One of the use cases Facebook is most focused on is customer service.
While there’s still skepticism about social media as a customer service channel, and some businesses have been reluctant to embrace it as such, the reality is that customers are using services like Facebook and Twitter to seek support from the companies they do business with.
In an effort to better support customer service interactions, Facebook has added a number of features to Pages, including…
Response time display
Earlier this year, Facebook began highlighting businesses that, on average, respond within five minutes of receiving a message through their Facebook Pages.
Now, Pages will display average response times even if they don’t meet that standard. To help businesses set expectations, they can also change what’s displayed.
“Average response times for Pages are calculated for each Page automatically and the response time shown on the Page defaults to their average response time, but admins can now control what response time shows publicly on their Page.
So even if a Page typically responds to messages within an hour, they can can set their visible response time to within a day and set customer expectations accordingly,” Facebook explained.
In addition, businesses can configure an Away mode to let customers know that they are not currently available to respond to messages as quickly as usual, and can create Away Messages and Instant Replies, which function like email autoresponders.
A redesigned inbox
One of the biggest challenges companies face in using social media for customer service is that many of the tools they’re given by social platforms were not designed with customer service in mind. Facebook is aiming to change that with a redesigned inbox that provides more context.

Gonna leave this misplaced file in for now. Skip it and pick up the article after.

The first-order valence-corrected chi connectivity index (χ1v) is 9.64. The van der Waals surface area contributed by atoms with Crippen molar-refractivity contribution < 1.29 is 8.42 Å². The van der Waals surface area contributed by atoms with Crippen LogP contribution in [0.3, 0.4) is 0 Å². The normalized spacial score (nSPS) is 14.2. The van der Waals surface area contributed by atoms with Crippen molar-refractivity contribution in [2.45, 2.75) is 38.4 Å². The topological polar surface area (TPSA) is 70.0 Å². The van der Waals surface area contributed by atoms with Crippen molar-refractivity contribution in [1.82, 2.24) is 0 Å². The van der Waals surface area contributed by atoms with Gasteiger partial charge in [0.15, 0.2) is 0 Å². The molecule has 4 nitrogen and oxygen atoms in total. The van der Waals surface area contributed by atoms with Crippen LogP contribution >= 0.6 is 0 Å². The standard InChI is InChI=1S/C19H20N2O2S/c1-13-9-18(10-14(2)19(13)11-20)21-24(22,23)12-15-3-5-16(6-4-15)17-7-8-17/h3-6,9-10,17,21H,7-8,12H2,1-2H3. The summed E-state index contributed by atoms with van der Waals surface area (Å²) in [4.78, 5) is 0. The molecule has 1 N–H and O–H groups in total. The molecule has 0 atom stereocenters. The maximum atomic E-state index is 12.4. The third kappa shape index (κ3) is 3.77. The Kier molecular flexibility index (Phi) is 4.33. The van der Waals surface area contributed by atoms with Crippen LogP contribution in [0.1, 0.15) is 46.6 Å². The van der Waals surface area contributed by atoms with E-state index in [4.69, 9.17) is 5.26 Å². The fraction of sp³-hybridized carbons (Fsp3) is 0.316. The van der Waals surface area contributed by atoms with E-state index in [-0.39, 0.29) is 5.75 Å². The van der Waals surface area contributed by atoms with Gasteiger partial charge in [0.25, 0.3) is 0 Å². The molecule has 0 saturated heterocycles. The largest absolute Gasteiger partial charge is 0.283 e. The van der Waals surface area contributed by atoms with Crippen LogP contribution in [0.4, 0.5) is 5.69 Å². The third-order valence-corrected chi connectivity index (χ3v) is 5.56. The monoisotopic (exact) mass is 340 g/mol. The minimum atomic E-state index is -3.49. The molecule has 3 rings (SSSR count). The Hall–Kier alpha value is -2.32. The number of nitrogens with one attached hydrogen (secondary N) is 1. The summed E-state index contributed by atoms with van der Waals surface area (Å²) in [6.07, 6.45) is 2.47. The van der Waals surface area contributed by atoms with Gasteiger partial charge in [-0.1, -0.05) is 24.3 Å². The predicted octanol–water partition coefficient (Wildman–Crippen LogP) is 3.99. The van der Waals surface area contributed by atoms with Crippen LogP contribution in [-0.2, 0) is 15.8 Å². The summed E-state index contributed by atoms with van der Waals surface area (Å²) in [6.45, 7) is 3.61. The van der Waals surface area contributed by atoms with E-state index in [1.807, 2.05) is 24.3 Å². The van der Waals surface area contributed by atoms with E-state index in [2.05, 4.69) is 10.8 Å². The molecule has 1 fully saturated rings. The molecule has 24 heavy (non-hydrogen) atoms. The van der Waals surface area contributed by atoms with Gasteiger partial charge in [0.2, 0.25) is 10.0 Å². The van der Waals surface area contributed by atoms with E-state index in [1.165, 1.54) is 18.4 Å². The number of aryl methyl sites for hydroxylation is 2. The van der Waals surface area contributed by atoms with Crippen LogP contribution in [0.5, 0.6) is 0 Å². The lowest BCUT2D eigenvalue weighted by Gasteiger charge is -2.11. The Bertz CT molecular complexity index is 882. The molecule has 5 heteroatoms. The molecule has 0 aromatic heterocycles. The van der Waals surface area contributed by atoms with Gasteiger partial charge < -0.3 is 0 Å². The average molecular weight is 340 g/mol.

The redesigned inbox makes it easy for Page admins to view past messages from a particular user, and to quickly view basic profile information, like location, alongside the user’s message. Additionally, Page admins can tag coversations add notes about users.
According to Facebook, “These changes help Page admins keep up with messages faster and manage conversations more easily.”
New comment tools
Because comments are also commonly used for customer service purposes, Facebook has created a new tool that businesses can use to monitor and respond to comments left on their Pages.
Using the tool, Page admins can identify comments that need to be responded to, quickly view information about the user who posted the comment, and manage workflow, like marking comments as responded to.
So is Facebook now a viable customer service platform?
Clearly, Facebook is attempting to address the customer service interactions that are taking place on its platform.
Its functionality may not do enough for some companies, particularly those that have invested heavily in their own customer service platforms, but with 50m business Pages, many of them operated by small businesses, Facebook’s newest features arguably represent steps in the right direction.
Of course, businesses will need to embrace these features, but the days of arguing that social platforms aren’t suitable for customer service because they don’t support customer service use cases very well are numbered.